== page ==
GBF, German Research Center for
Mascheroder Weg 1
presenter: J. Bode
J. Bode1, A. Baer1, E. Ernst1, S. Goetze1,
A. Knopp1, K. Nehlsen1, C. Benham2, H.-J. Lipps3
and A. Baiker4
1GBF - German Research Center for Biotechnology/Epigenetic Regulation, D-38124 Braunschweig; email@example.com
2The Mount Sinai Med. Center, New York, NY 10029 , USA; firstname.lastname@example.org:
3Institut für Zellbiologie, Universität Witten/Herdecke, D-58448 Witten, email@example.com
4Stanford University/Department of Pediatrics, Stanford, CA 94305-5208; firstname.lastname@example.org
The human interferon gene cluster on the short arm of chromosome 9 comprises 26 genes the functional members of which are separated by highly efficient scaffold/matrix attached regions (S/MARs). We have refined in vitro and biomathematical methods to predict the activity of these elements which are characterized by their pronounced propensity to separate strands under superhelical tension. Other features of individual chromatin domains which become apparent in stress-induced duplex-destabilization (SIDD) profiles are the localization of regulatory elements (promoters and DNAse I hypersensitive sites) and of chromosomal breakpoints which explain the genomic instability of this genomic locus. LMPCR techniques have been used to verify the predicted state of DNA at base resolution under superhelical tension and in the living cell.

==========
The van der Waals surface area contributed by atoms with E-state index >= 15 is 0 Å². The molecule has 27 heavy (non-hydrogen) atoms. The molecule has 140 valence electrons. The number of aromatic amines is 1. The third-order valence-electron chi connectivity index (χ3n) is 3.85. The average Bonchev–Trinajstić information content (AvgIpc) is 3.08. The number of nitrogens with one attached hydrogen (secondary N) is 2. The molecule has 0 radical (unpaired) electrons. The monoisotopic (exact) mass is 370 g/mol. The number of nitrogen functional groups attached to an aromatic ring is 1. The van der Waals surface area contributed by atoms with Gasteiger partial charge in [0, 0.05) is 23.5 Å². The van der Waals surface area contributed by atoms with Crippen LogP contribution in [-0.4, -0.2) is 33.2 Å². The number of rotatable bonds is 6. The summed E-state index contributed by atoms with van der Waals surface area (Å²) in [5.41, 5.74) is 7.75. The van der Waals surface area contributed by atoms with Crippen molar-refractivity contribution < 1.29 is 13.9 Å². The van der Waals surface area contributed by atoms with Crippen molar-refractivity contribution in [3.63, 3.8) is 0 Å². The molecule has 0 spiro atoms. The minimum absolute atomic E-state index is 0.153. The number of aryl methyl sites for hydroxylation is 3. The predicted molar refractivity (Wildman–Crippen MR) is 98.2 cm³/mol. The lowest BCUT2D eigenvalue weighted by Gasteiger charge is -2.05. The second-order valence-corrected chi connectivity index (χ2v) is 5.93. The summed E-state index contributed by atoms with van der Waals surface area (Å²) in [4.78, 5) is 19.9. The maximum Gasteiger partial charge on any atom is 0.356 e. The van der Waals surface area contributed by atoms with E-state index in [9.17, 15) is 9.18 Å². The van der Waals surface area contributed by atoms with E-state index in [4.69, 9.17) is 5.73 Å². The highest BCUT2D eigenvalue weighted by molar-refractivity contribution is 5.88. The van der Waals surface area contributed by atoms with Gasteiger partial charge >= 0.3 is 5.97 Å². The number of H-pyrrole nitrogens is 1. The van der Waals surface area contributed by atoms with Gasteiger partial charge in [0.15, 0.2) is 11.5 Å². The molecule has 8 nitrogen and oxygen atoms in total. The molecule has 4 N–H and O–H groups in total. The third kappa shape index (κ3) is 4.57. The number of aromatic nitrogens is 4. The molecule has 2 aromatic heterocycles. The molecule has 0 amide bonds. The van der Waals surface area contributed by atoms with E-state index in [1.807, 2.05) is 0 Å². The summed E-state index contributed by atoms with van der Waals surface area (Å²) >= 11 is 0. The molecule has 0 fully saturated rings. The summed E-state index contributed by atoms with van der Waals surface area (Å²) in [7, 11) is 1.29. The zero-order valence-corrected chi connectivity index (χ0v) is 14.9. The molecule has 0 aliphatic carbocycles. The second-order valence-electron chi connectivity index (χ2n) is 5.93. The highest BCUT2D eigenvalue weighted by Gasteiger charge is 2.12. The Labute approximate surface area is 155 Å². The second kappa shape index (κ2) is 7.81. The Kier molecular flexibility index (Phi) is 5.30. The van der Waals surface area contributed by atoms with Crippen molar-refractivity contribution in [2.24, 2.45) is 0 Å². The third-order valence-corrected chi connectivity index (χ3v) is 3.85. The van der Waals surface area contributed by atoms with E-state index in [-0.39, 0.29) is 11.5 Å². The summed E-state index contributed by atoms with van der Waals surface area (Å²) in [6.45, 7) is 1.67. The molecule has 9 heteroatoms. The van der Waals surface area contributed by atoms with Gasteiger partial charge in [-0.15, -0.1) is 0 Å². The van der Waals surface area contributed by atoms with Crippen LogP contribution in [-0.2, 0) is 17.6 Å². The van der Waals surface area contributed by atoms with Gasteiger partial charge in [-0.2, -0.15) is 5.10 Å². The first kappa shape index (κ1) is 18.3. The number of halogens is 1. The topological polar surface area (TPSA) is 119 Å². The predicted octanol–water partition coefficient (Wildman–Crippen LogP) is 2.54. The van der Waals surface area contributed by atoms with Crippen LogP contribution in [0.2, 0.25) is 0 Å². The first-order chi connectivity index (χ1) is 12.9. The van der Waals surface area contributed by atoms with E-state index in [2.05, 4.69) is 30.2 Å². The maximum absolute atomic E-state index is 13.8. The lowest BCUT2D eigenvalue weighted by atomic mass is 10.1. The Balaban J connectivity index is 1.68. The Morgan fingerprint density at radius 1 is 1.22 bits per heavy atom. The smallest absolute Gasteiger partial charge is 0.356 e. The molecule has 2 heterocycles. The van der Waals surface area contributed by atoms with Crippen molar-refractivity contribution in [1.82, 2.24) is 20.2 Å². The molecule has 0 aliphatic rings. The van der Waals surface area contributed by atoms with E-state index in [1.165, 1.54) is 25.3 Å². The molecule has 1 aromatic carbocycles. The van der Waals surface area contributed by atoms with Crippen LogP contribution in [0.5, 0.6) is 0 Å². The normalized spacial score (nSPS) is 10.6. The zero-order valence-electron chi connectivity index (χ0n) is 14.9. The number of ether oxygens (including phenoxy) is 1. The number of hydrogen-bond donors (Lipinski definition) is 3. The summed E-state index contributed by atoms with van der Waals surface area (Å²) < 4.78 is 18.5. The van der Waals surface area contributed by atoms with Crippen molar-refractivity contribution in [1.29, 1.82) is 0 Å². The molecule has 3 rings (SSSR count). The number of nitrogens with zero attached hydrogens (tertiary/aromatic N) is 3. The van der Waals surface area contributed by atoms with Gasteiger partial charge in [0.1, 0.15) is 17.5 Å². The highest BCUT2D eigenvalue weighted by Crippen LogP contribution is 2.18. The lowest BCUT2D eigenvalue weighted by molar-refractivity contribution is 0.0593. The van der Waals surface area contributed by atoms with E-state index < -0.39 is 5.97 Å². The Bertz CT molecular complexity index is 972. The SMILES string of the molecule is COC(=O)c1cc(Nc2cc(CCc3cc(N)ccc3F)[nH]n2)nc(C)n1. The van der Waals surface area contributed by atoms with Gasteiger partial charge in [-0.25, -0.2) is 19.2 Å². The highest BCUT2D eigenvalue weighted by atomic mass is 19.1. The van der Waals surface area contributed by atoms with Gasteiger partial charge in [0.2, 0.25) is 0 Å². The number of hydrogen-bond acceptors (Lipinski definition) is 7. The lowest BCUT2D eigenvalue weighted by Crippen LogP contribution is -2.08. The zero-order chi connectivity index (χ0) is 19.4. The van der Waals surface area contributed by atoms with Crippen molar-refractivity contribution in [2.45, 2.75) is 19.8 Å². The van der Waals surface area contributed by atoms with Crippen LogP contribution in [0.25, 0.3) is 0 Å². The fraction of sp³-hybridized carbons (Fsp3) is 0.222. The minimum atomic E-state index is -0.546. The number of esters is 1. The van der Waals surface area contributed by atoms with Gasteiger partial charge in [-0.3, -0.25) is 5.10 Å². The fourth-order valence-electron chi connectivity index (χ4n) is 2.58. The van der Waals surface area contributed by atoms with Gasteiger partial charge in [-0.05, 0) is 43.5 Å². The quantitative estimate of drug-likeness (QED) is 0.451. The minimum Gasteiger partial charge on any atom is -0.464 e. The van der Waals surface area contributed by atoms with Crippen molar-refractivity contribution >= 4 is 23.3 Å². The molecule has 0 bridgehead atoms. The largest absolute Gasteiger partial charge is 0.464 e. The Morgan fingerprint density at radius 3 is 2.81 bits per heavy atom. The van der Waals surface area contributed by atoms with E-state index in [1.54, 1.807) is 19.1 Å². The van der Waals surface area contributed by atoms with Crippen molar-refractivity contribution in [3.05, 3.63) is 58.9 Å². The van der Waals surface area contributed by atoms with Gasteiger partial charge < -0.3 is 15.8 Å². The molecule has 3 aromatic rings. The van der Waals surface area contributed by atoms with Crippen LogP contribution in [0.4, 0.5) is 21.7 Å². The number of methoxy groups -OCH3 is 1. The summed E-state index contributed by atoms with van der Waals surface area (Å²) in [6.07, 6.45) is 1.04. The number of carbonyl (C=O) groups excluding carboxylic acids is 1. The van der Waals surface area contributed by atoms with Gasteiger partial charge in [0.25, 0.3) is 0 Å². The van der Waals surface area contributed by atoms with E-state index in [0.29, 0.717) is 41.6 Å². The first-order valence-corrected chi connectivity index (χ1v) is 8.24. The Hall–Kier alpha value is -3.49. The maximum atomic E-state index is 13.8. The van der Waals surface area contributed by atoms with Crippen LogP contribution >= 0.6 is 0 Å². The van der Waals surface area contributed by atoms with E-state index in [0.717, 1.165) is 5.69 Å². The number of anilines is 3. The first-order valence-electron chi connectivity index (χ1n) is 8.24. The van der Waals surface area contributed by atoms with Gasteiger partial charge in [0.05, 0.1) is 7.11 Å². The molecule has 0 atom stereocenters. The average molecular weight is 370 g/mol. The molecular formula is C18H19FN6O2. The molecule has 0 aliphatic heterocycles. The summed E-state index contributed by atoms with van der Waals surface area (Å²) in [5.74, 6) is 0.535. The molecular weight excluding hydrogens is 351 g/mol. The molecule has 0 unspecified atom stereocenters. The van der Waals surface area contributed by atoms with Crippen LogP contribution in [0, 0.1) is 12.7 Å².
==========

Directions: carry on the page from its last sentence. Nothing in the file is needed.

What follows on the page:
We have developed a number of in vivo assays to define the spectrum of biological activities for S/MAR elements, among these the augmentation of transcription initiation rates which is distinct from enhancement. S/MARs also interfere with the methylation of transgenes and can be applied to stabilize the long-term expression, particularly of retroviral vectors. Utilizing recombinase-mediated cassette exchange techniques (RMCE) we have initiated a series of experiments to unravel the potential of S/MARs to function as an insulator, a cis-acting or a targeting element. PCR techniques have been applied to identify their role as hotspots of recombination and their participation in deletion and translocation events.
Conventional integrating vectors for eukaryotic cells suffer from a number of limitations which include the possibilities of insertional mutagenesis or silencing of the transgene. So far, only viral vectors derived from SV40-, BPV- or EBV replicate episomally in some eukaryotic cells. The replication origins of these vectors require the support by virally encoded trans-acting factors which can lead to cellular transformation. We present an entirely new vector type in which the function of a viral origin depends of an active S/MAR element. This vector replicates episomally in a number of cell lines and primary cells and is maintained at a constant low copy number in the absence of selection pressure. The functional relevance of matrix association is demonstrated by in situ hybridization and nuclear matrix fractionation procedures.
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